The Red Dragon has been serving as an stand-by backup computer since 2011. It uses wake-on-LAN to receive boot signals so that backups can take place but spends most of its time powered-off.
The Red-Dragon has a long history and several complete hardware changes over its life.
The Red-Dragon was born in December of 2003 as my primary console. This duel processor system was running two CPUs before duel-core CPUs were available. This system had run pretty much 24/7 for its birth until 2008 when the Blue Dragon took over primary console operations.
The Red Dragon suffered from a couple problems. The system always runs hot with average CPU temperatures around 140° F (60 °C). Many of the fans listed are no longer in use. Most of the fans have begun to cease up and without regular (monthly) oiling simply stop spinning. During the summer months, a squire cage blower fan had to be used to keep the temperature down. Naturally, with all the heat generated from the system, power consumption is quite high.
In late August of 2009, the Red Dragon suffer a major failure. I believe the power supply failed catastrophically, and this failure destroyed most of the electronics of the machine. The mother board, RAM, hard drives, and power supply were all replaced. Thus the Red Dragon is pretty much a different machine.
Most components are replaced
Removed 500 GB, 750 GB drives and 1 CPU
Added 750 GB
Added 500 GB
Dual monitor setup
Video card upgrade
Upgrade to 1 TB RAID-5
750 GB RAID-5
120 GB drive added
Initial build date
In late July, the Red Dragon finally stepped down as my console after four and a half years of service. The two overflow hard drives—a 750 and 500 GB drive—were moved to the Blue Dragon.
Due to the excessive heat problems of this system, one CPU was removed. Each CPU draws 66 watts and due to failing fans over the years, the system ended up requiring an external blower to remove the heat from the system. With one CPU gone, the Red Dragon was able to maintain a temperature under 160°F without external cooling. Performance did suffered quite noticeably.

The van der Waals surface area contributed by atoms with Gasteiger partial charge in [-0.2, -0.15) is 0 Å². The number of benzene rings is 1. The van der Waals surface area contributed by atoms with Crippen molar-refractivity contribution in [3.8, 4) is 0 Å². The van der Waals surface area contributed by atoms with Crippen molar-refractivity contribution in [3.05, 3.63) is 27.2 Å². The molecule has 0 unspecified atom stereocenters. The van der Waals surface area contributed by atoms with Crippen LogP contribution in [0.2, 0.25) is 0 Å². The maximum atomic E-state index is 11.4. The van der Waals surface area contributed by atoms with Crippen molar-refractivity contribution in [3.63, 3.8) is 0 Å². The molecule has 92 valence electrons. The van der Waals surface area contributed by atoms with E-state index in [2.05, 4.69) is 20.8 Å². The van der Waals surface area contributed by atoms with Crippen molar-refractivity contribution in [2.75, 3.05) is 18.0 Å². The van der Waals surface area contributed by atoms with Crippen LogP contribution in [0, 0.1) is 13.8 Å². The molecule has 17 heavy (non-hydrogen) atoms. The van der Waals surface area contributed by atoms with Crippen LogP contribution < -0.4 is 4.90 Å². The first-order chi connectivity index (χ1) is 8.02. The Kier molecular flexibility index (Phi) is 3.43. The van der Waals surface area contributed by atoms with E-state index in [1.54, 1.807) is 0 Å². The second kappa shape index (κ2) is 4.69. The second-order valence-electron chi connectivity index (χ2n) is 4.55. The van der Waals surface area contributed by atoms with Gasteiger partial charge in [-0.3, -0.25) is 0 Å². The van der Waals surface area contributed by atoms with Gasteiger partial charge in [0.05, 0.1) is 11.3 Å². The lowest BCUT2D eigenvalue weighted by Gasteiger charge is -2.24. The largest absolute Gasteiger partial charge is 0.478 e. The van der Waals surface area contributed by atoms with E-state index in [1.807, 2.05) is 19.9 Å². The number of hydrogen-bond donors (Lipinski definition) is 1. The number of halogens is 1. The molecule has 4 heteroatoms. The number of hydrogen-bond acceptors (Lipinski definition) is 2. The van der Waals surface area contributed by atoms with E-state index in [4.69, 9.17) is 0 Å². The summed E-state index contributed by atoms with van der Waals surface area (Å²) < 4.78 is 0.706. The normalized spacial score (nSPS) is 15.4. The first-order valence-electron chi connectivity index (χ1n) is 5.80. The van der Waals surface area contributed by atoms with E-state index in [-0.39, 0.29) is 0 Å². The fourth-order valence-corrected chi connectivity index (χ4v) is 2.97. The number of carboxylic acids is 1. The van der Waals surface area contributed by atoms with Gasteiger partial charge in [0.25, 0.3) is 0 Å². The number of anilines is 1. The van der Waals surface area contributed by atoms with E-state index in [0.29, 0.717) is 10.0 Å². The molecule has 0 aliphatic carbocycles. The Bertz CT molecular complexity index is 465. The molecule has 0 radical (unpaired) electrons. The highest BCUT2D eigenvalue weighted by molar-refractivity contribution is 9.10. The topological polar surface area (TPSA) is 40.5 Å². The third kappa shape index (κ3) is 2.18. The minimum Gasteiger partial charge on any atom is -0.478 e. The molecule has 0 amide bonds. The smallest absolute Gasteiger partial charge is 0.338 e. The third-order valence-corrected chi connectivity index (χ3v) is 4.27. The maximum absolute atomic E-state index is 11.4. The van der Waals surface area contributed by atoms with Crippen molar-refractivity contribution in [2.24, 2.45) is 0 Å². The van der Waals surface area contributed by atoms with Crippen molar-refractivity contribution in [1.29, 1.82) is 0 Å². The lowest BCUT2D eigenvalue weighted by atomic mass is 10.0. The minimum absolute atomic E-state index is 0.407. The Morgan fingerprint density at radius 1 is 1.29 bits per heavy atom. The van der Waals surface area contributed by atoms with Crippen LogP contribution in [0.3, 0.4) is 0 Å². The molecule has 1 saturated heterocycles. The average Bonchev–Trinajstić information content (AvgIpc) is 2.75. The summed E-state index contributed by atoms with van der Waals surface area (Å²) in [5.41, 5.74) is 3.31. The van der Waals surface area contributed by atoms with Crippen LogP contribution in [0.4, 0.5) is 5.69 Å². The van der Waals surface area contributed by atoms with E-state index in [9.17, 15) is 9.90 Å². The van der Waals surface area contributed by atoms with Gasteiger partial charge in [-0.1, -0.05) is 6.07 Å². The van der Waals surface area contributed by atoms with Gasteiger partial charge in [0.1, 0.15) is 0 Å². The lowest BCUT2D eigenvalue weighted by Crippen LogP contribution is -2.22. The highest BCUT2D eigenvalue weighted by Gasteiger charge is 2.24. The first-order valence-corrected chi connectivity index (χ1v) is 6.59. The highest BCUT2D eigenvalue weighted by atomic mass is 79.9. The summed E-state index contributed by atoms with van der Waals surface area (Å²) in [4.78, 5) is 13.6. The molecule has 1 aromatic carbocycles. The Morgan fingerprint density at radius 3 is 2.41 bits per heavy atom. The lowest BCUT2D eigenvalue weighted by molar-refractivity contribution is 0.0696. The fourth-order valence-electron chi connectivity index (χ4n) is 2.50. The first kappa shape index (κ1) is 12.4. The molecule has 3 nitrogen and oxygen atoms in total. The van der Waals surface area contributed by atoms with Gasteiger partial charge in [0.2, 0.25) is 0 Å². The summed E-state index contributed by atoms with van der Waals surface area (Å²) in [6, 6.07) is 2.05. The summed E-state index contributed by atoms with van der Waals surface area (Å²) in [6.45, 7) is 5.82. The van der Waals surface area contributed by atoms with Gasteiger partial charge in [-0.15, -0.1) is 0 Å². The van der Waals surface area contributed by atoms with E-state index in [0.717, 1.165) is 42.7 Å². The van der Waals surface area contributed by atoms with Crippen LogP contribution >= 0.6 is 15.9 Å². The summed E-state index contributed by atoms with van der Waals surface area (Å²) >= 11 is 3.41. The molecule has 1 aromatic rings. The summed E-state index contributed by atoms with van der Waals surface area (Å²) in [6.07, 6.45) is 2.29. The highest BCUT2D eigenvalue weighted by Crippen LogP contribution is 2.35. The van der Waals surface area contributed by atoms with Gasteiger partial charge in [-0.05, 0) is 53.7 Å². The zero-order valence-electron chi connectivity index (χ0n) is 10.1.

The Red Dragon was initially built with 100 GB of RAID-1 storage along with the 37 GB boot drive. Storage capacity has been increased several times to over 1,400 GB.
The video for the Red Dragon was upgraded in March of 2005 and two monitors used there after. In April, a 21" monitor was added was added to the system.
Before retiring as the primary console, the Red Dragon had the following specifications. All the pictures are from the Red Dragon in this configuration.
The idea of building the Red Dragon holds an important position— this system will have to be extraordinary.
I started by selecting a case worthy of housing such a system. Cheiftech Dragon series cases have been my favorite ever since I first discovered them. Both Pluvius and I have built systems with this case. It happens Cheiftech did make an aluminum version of the Dragon series case— in red, and with a window side. It would be the perfect start to the Red Dragon. We ran into some trouble finding someone who actually had the case in stock, but that was eventually resolved. As it turns out, the case would be the same price but also include a generic 400 watt power supply. I didn't want the supply for the Red Dragon, but it would do fine for the single processor Black Dragon. The Enermax power supply from the Black Dragon would move to the Red.